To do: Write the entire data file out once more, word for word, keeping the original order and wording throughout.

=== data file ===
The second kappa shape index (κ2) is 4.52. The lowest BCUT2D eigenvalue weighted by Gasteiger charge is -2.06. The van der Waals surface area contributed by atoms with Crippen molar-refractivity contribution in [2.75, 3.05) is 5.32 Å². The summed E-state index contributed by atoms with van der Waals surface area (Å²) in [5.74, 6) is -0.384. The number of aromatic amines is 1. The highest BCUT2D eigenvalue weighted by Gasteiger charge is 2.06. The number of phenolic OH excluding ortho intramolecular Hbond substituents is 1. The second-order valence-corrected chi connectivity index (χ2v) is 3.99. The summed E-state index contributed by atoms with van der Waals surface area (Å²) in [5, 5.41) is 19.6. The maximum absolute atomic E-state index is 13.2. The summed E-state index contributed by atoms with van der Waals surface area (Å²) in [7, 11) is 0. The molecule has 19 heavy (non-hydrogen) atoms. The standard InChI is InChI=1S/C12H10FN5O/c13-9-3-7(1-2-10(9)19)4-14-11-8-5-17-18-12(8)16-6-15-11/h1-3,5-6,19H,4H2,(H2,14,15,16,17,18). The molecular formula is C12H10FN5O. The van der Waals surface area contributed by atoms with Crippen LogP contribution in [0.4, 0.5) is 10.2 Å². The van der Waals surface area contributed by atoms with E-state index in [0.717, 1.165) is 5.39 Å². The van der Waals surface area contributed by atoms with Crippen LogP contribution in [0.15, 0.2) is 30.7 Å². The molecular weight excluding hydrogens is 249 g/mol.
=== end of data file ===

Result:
The second kappa shape index (κ2) is 4.52. The lowest BCUT2D eigenvalue weighted by Gasteiger charge is -2.06. The van der Waals surface area contributed by atoms with Crippen molar-refractivity contribution in [2.75, 3.05) is 5.32 Å². The summed E-state index contributed by atoms with van der Waals surface area (Å²) in [5.74, 6) is -0.384. The number of aromatic amines is 1. The highest BCUT2D eigenvalue weighted by Gasteiger charge is 2.06. The number of phenolic OH excluding ortho intramolecular Hbond substituents is 1. The second-order valence-corrected chi connectivity index (χ2v) is 3.99. The summed E-state index contributed by atoms with van der Waals surface area (Å²) in [5, 5.41) is 19.6. The maximum absolute atomic E-state index is 13.2. The summed E-state index contributed by atoms with van der Waals surface area (Å²) in [7, 11) is 0. The molecule has 19 heavy (non-hydrogen) atoms. The standard InChI is InChI=1S/C12H10FN5O/c13-9-3-7(1-2-10(9)19)4-14-11-8-5-17-18-12(8)16-6-15-11/h1-3,5-6,19H,4H2,(H2,14,15,16,17,18). The molecular formula is C12H10FN5O. The van der Waals surface area contributed by atoms with Crippen LogP contribution in [0.4, 0.5) is 10.2 Å². The van der Waals surface area contributed by atoms with E-state index in [0.717, 1.165) is 5.39 Å². The van der Waals surface area contributed by atoms with Crippen LogP contribution in [0.15, 0.2) is 30.7 Å². The molecular weight excluding hydrogens is 249 g/mol.